In 1941, the Tuskegee Institute Board of Directors decided to construct an improved airfield to enable more students to train for and obtain their pilot’s licenses. To do this, $200,000 would be needed to build the runway and facilities.
One of the entities contacted as a possible source for funding was the Julius Rosenwald Fund of Chicago, where Eleanor Roosevelt was a board member. The annual meeting of the Rosenwald Fund was held at Tuskegee with the First Lady in attendance.
While there, Mrs. Roosevelt asked to see the existing airport and was taken to Airport No. 1, known as Kennedy Field. There, she was introduced to many of the student pilots and Alfred “Chief” Anderson.
Alfred Anderson had become the first African-American to earn a commercial pilot license and had logged over 3,500 hours of flying. He was hired by the Tuskegee Institute to be their first flight instructor in 1939 and was now the chief instructor for the Tuskegee Institute’s Civilian Pilot Training Program.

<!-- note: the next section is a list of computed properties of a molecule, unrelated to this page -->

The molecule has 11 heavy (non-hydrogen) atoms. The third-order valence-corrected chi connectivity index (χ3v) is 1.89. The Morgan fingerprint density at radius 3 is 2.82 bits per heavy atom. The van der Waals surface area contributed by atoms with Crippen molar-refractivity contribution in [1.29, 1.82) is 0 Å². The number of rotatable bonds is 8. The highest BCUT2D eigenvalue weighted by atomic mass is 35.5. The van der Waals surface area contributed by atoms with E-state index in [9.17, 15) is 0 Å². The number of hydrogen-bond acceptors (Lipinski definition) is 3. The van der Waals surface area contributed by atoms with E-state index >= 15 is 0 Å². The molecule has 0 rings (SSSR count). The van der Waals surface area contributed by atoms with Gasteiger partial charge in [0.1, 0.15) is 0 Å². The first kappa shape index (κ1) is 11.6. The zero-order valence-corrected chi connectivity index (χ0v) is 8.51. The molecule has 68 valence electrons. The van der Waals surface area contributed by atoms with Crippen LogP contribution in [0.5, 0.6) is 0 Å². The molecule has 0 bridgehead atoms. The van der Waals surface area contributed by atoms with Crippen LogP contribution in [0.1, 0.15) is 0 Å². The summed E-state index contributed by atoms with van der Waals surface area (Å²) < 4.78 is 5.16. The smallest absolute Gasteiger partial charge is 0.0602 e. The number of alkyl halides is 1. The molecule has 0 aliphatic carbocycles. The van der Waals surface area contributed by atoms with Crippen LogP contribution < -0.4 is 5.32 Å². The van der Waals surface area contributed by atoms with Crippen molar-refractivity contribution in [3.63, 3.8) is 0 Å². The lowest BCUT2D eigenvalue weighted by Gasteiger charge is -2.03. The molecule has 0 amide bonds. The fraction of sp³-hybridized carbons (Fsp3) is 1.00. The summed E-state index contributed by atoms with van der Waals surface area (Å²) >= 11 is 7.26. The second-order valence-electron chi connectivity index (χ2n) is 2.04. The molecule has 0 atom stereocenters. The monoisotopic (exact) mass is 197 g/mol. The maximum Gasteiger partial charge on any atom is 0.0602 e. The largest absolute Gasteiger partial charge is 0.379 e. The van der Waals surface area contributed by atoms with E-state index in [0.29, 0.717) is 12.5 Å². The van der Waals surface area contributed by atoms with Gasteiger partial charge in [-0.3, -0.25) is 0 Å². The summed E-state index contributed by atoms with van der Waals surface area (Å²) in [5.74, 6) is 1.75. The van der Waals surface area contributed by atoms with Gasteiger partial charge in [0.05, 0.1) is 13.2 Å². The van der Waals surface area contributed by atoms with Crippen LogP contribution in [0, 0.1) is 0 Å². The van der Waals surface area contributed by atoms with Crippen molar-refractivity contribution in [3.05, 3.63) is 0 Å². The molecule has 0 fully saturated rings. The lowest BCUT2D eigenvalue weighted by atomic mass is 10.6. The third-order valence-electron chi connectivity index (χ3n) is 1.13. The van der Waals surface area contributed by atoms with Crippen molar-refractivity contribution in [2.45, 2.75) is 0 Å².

Mrs. Roosevelt was impressed with what she saw and asked Chief Anderson for a ride in his Piper Cub. Her Secret Service detail tried to stop it, but she explained, “Don’t tell the First Lady what she can and can’t do!” She proceeded to climb into the back seat, Anderson climbed into the front seat, and off they flew for what she described later as a delightful flight.
This simple flight had big results. Soon after her visit, the Julius Rosenwald Fund donated $175,000 available, and construction of Moton Airfield quickly started. Eleanor Roosevelt continued to support black pilots and was delighted by what she witnessed.